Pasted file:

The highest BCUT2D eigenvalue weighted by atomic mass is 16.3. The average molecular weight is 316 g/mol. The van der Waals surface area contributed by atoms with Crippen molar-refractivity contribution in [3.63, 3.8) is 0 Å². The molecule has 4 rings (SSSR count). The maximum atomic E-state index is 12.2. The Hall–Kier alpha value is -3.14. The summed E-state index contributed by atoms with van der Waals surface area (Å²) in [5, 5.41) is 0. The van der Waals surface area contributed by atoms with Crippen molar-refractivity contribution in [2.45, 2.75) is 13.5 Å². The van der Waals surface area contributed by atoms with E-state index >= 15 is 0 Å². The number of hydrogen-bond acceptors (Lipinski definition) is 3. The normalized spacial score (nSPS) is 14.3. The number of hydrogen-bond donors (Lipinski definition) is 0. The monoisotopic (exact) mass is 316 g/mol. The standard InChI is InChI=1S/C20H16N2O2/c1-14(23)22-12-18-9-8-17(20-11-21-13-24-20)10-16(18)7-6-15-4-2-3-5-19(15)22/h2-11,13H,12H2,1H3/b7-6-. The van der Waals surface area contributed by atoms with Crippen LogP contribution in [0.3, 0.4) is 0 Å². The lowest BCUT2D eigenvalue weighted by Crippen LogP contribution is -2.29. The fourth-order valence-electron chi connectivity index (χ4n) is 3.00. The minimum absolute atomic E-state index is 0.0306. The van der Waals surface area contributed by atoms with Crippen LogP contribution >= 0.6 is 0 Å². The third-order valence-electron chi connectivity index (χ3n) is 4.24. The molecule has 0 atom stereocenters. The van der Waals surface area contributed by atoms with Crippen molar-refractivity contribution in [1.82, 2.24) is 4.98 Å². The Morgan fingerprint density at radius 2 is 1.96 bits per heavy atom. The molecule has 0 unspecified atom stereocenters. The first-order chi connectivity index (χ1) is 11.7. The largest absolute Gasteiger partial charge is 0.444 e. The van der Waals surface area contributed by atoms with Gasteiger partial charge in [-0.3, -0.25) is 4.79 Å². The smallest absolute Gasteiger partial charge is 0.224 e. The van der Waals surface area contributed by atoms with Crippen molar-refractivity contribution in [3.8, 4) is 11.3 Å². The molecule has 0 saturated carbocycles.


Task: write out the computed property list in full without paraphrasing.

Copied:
The highest BCUT2D eigenvalue weighted by atomic mass is 16.3. The average molecular weight is 316 g/mol. The van der Waals surface area contributed by atoms with Crippen molar-refractivity contribution in [3.63, 3.8) is 0 Å². The molecule has 4 rings (SSSR count). The maximum atomic E-state index is 12.2. The Hall–Kier alpha value is -3.14. The summed E-state index contributed by atoms with van der Waals surface area (Å²) in [5, 5.41) is 0. The van der Waals surface area contributed by atoms with Crippen molar-refractivity contribution in [2.45, 2.75) is 13.5 Å². The van der Waals surface area contributed by atoms with E-state index >= 15 is 0 Å². The number of hydrogen-bond acceptors (Lipinski definition) is 3. The normalized spacial score (nSPS) is 14.3. The number of hydrogen-bond donors (Lipinski definition) is 0. The monoisotopic (exact) mass is 316 g/mol. The standard InChI is InChI=1S/C20H16N2O2/c1-14(23)22-12-18-9-8-17(20-11-21-13-24-20)10-16(18)7-6-15-4-2-3-5-19(15)22/h2-11,13H,12H2,1H3/b7-6-. The van der Waals surface area contributed by atoms with Crippen LogP contribution in [0.3, 0.4) is 0 Å². The lowest BCUT2D eigenvalue weighted by Crippen LogP contribution is -2.29. The fourth-order valence-electron chi connectivity index (χ4n) is 3.00. The minimum absolute atomic E-state index is 0.0306. The van der Waals surface area contributed by atoms with Crippen LogP contribution >= 0.6 is 0 Å². The third-order valence-electron chi connectivity index (χ3n) is 4.24. The molecule has 0 atom stereocenters. The van der Waals surface area contributed by atoms with Crippen molar-refractivity contribution in [1.82, 2.24) is 4.98 Å². The Morgan fingerprint density at radius 2 is 1.96 bits per heavy atom. The molecule has 0 unspecified atom stereocenters. The first-order chi connectivity index (χ1) is 11.7. The largest absolute Gasteiger partial charge is 0.444 e. The van der Waals surface area contributed by atoms with Gasteiger partial charge in [-0.3, -0.25) is 4.79 Å². The smallest absolute Gasteiger partial charge is 0.224 e. The van der Waals surface area contributed by atoms with Crippen molar-refractivity contribution in [3.8, 4) is 11.3 Å². The molecule has 0 saturated carbocycles.